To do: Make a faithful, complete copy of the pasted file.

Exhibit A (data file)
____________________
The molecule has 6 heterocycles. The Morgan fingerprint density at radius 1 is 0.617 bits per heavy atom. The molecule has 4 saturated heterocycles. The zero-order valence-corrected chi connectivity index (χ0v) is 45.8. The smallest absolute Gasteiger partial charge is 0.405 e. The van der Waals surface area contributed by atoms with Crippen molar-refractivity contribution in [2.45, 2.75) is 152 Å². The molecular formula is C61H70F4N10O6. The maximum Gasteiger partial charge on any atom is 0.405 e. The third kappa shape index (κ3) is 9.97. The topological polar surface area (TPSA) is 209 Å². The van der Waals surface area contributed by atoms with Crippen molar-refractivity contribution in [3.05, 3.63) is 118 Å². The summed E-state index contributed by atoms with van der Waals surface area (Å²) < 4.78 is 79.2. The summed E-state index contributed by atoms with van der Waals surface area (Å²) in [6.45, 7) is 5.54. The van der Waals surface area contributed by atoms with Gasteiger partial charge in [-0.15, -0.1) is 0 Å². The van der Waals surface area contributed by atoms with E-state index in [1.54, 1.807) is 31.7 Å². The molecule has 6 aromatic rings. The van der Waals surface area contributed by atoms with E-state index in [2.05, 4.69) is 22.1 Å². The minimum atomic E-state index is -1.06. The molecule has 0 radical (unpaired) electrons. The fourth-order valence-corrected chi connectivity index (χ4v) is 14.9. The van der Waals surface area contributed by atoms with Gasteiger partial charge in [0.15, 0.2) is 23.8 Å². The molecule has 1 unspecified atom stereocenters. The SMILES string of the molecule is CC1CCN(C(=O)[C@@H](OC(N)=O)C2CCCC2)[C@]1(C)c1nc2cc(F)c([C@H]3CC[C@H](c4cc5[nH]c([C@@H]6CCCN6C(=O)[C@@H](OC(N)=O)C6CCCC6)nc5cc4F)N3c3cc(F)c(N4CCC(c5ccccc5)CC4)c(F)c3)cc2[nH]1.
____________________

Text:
The molecule has 6 heterocycles. The Morgan fingerprint density at radius 1 is 0.617 bits per heavy atom. The molecule has 4 saturated heterocycles. The zero-order valence-corrected chi connectivity index (χ0v) is 45.8. The smallest absolute Gasteiger partial charge is 0.405 e. The van der Waals surface area contributed by atoms with Crippen molar-refractivity contribution in [2.45, 2.75) is 152 Å². The molecular formula is C61H70F4N10O6. The maximum Gasteiger partial charge on any atom is 0.405 e. The third kappa shape index (κ3) is 9.97. The topological polar surface area (TPSA) is 209 Å². The van der Waals surface area contributed by atoms with Crippen molar-refractivity contribution in [3.05, 3.63) is 118 Å². The summed E-state index contributed by atoms with van der Waals surface area (Å²) < 4.78 is 79.2. The summed E-state index contributed by atoms with van der Waals surface area (Å²) in [6.45, 7) is 5.54. The van der Waals surface area contributed by atoms with Gasteiger partial charge in [-0.15, -0.1) is 0 Å². The van der Waals surface area contributed by atoms with E-state index in [1.54, 1.807) is 31.7 Å². The molecule has 6 aromatic rings. The van der Waals surface area contributed by atoms with E-state index in [2.05, 4.69) is 22.1 Å². The minimum atomic E-state index is -1.06. The molecule has 0 radical (unpaired) electrons. The fourth-order valence-corrected chi connectivity index (χ4v) is 14.9. The van der Waals surface area contributed by atoms with Gasteiger partial charge in [0.15, 0.2) is 23.8 Å². The molecule has 1 unspecified atom stereocenters. The SMILES string of the molecule is CC1CCN(C(=O)[C@@H](OC(N)=O)C2CCCC2)[C@]1(C)c1nc2cc(F)c([C@H]3CC[C@H](c4cc5[nH]c([C@@H]6CCCN6C(=O)[C@@H](OC(N)=O)C6CCCC6)nc5cc4F)N3c3cc(F)c(N4CCC(c5ccccc5)CC4)c(F)c3)cc2[nH]1.